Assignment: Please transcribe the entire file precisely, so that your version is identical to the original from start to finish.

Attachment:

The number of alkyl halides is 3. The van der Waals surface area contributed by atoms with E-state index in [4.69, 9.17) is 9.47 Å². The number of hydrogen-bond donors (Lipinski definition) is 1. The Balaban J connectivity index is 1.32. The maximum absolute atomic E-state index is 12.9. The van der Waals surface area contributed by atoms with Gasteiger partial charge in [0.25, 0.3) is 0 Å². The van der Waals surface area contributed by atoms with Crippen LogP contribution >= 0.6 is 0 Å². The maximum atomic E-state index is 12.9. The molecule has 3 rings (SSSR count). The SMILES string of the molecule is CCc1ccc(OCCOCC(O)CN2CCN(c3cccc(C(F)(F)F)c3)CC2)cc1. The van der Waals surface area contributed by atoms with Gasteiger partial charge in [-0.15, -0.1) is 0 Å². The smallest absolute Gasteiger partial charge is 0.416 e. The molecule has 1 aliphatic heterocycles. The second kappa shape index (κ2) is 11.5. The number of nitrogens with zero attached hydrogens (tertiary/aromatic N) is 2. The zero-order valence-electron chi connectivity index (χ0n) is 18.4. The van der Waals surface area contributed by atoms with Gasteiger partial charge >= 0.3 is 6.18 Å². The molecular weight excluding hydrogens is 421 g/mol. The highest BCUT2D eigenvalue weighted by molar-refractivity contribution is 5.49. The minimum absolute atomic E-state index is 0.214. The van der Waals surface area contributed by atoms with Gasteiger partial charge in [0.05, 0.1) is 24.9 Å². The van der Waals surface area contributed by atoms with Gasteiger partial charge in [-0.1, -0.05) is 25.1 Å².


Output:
The number of alkyl halides is 3. The van der Waals surface area contributed by atoms with E-state index in [4.69, 9.17) is 9.47 Å². The number of hydrogen-bond donors (Lipinski definition) is 1. The Balaban J connectivity index is 1.32. The maximum absolute atomic E-state index is 12.9. The van der Waals surface area contributed by atoms with Gasteiger partial charge in [0.25, 0.3) is 0 Å². The van der Waals surface area contributed by atoms with Crippen LogP contribution >= 0.6 is 0 Å². The maximum atomic E-state index is 12.9. The molecule has 3 rings (SSSR count). The SMILES string of the molecule is CCc1ccc(OCCOCC(O)CN2CCN(c3cccc(C(F)(F)F)c3)CC2)cc1. The van der Waals surface area contributed by atoms with Gasteiger partial charge in [-0.15, -0.1) is 0 Å². The smallest absolute Gasteiger partial charge is 0.416 e. The molecule has 1 aliphatic heterocycles. The second kappa shape index (κ2) is 11.5. The number of nitrogens with zero attached hydrogens (tertiary/aromatic N) is 2. The zero-order valence-electron chi connectivity index (χ0n) is 18.4. The van der Waals surface area contributed by atoms with Gasteiger partial charge >= 0.3 is 6.18 Å². The molecular weight excluding hydrogens is 421 g/mol. The highest BCUT2D eigenvalue weighted by molar-refractivity contribution is 5.49. The minimum absolute atomic E-state index is 0.214. The van der Waals surface area contributed by atoms with Gasteiger partial charge in [0.05, 0.1) is 24.9 Å². The van der Waals surface area contributed by atoms with Gasteiger partial charge in [-0.1, -0.05) is 25.1 Å².